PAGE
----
Class-action suits have been filed against Bank of America Corporation and American Express in United States courts, portending more trouble for Indian information technology outsourcing firms that are already under the shadow of a potential global economic slowdown.
The cases pertaining to routing customer calls abroad, including to India, have been filed in the last week of July and first week of August in US Superior Court for the State of District of Columbia, US District Court for the State of Columbia and the US Superior Court of California in Alameda County.
Maryland-based law firms Beins, Goldberg & Hennessey and Toomey McKenna Law Group as well as California-based Weems Law Offices, which have filed the cases on behalf of the customers of the financial institutions, contend that by routing customer calls, both BoA and American Express violated Right to Financial Privacy Act and Consumer Protection Act.
Joseph Hennessey, partner at Beins, Goldberg & Hennessey said that he “anticipates the class to be in the millions.” Regarding damages sought, he said, “without the punitive damages, negligence, or consumer protection claims we’re looking at nine-figure number.” That could be anywhere from $100 million to $999 million.
The class-action suits come at a time when there is rising public sentiment both large US corporations are exacerbating unemployment problem by “sending jobs abroad.” Unemployment rate in the US, which has seen an anaemic growth after the financial meltdown that started with the fall of Lehman Brothers in September 2008, hovers at a little over 9% – highest in nearly three decades.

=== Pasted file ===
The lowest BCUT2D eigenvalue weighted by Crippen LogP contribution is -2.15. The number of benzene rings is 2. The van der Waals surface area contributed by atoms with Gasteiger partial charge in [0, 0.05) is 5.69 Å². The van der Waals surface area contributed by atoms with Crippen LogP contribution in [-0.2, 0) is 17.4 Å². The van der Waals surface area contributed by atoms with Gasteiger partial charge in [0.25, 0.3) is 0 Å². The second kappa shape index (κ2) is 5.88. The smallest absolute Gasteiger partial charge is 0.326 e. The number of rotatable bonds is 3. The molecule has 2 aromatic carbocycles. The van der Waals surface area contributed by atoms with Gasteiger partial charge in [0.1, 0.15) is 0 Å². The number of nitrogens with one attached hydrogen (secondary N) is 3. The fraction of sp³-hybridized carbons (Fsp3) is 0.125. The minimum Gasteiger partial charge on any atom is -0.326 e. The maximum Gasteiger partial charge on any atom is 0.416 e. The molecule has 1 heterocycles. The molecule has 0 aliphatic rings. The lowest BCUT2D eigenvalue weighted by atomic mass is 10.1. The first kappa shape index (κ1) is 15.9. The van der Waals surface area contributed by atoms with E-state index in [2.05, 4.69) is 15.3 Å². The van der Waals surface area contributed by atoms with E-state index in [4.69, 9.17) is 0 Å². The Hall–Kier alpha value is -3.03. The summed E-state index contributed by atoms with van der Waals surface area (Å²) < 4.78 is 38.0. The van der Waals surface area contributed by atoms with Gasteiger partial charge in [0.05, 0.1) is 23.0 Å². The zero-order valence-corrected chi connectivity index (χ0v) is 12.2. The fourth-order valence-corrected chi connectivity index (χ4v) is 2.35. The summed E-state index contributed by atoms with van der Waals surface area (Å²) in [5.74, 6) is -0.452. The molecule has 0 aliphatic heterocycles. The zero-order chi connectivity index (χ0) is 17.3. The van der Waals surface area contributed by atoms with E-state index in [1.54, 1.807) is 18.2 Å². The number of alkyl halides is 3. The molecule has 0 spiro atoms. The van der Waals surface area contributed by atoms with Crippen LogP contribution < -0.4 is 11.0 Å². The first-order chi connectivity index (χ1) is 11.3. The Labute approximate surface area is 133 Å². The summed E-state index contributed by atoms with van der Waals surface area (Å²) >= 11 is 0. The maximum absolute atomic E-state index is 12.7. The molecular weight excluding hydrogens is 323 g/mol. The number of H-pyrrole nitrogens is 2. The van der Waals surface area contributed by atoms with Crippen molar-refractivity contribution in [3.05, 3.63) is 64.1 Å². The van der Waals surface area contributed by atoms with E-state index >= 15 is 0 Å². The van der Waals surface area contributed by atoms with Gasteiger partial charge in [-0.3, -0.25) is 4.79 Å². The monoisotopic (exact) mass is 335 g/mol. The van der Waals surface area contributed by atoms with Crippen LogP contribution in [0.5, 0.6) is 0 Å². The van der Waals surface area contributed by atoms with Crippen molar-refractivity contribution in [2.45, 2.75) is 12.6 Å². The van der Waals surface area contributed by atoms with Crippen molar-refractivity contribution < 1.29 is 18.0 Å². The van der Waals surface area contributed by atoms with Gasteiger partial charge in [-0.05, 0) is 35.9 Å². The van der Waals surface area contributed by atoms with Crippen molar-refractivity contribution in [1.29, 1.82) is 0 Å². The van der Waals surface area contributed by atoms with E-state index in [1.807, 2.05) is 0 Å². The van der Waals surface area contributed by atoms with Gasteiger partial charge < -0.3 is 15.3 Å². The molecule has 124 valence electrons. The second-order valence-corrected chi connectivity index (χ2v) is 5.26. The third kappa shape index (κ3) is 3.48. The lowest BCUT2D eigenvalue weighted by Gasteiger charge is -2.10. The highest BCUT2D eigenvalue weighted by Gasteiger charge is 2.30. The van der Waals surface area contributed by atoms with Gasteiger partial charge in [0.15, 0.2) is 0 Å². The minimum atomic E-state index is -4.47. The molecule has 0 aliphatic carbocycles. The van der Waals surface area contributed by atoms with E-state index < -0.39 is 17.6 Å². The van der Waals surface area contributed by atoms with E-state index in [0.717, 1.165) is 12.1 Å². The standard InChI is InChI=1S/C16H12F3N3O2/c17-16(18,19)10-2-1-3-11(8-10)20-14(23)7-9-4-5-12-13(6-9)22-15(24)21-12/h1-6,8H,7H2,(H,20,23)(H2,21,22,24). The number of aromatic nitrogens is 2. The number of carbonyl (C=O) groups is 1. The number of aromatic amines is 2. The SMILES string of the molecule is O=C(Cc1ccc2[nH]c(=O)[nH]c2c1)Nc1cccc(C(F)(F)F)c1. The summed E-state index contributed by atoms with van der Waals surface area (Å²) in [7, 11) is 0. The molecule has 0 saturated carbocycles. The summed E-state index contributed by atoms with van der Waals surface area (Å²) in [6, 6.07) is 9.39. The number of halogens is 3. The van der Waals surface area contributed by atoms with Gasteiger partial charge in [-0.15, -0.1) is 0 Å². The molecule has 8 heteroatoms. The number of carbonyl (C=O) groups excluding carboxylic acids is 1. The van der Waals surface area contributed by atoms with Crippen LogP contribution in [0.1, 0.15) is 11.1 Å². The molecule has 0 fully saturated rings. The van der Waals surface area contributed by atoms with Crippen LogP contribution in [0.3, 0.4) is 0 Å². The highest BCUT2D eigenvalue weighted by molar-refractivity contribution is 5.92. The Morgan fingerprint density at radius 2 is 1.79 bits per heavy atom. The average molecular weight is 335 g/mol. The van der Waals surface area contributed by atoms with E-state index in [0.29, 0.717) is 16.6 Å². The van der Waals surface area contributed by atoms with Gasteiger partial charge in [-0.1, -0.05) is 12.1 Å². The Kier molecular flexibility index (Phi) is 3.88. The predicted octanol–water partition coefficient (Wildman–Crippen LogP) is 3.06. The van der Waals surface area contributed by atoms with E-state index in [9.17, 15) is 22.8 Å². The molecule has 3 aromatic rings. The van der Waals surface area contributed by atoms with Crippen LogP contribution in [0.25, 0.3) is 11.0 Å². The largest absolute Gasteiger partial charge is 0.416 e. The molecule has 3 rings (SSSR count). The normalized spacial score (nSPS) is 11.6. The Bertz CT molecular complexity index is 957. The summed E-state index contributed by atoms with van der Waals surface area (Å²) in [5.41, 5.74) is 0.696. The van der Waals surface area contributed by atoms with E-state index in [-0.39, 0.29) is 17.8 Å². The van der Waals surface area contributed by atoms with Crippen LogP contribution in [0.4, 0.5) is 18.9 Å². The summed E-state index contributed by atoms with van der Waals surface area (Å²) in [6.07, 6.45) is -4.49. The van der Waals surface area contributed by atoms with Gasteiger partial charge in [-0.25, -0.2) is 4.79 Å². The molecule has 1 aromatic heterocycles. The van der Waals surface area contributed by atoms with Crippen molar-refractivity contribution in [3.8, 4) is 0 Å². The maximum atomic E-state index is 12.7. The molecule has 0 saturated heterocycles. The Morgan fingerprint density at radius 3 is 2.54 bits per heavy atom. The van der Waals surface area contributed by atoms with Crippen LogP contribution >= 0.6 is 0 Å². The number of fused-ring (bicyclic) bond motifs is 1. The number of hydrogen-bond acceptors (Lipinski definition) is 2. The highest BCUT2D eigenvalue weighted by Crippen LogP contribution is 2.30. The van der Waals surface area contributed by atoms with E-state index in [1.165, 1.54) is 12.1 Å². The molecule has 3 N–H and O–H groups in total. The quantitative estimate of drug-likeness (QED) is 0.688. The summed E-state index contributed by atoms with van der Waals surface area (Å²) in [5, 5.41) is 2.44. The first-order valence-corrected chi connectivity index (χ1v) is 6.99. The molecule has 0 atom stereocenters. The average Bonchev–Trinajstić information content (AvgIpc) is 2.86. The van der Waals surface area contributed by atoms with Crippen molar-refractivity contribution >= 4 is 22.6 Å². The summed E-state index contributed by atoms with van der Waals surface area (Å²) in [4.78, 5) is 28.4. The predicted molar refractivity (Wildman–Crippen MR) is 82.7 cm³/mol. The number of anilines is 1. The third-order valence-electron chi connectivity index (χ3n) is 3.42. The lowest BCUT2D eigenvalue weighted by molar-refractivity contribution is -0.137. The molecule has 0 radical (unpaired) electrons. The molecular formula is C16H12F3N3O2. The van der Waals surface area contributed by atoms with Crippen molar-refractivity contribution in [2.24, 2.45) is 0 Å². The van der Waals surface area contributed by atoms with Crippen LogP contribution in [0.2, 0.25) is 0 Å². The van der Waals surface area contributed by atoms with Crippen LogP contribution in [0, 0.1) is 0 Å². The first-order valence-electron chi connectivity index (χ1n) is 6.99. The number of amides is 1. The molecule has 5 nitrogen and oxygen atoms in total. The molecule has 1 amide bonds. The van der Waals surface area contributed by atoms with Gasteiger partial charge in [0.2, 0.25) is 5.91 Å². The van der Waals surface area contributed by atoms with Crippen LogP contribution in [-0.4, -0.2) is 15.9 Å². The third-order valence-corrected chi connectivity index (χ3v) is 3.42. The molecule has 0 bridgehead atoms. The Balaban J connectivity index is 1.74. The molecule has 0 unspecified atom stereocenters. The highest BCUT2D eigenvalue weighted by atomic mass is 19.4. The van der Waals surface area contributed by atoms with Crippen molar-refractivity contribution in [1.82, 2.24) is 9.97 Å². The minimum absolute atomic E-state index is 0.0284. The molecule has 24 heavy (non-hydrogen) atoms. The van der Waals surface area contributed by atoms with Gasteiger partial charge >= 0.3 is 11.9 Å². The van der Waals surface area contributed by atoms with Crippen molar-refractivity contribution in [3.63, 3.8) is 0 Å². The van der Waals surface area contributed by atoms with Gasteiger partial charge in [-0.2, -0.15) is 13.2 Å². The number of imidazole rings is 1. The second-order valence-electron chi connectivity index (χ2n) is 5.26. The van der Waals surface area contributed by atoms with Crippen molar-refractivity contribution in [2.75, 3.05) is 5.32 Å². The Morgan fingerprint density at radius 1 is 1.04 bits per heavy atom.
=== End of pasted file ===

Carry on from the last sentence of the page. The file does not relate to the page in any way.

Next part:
At over 50% of revenue contribution, US represents the single largest geography for Indian IT firms, which earned around $60 billion in IT exports in the year to March 31, 2011.
In the process of sending customer calls abroad, the financial institutions also need to send relevant customer financial data to the foreign nationals attending to the call. Such electronic data transmission is prone to being intercepted by either US government or other foreign governments, thus resulting in a breach of privacy for the customers, with regard to their financial data, the complainants argue.
Through the case, complaints are seeking an injunction on transfering electronic data overseas until BoA and American Express receive signed authorisations as required under the Right to Financial Privacy Act and until they make the disclosures necessary to comply with the Consumer Protection Act.
Major IT services exporters such as Tata Consultancy Services, Infosys, HCL Technologies as well as BPO firms like Genpact did not respond to emailed questions sent on Saturday from DNA Money regarding potential fall out of such legal actions against sending work abroad.
Less than a year ago, US administration significantly raised fees for work visa such as H and L in an apparent bid to make Indian companies pay for US government’s fencing and surveillance programme along its border with Mexico from where there is a high degree of illegal migration of low-skilled workers.
Further, Indian technology firms have also been reporting a significant rise in visa rejection recently.
Creating hurdles such as seeking customer’s explicit permission before routing calls abroad, may force some corporations to re-locate their call centres to the US for compliance purposes.
Bloomberg reported on Monday that American corporations General Electric, which has been at the forefront of the first wave of outsourcing, now wants to bring more technology related work in-house. It’s chief executive Jeffrey Immelt was quoted on his plans to create about 15,000 jobs in the US in IT sector over the next three years.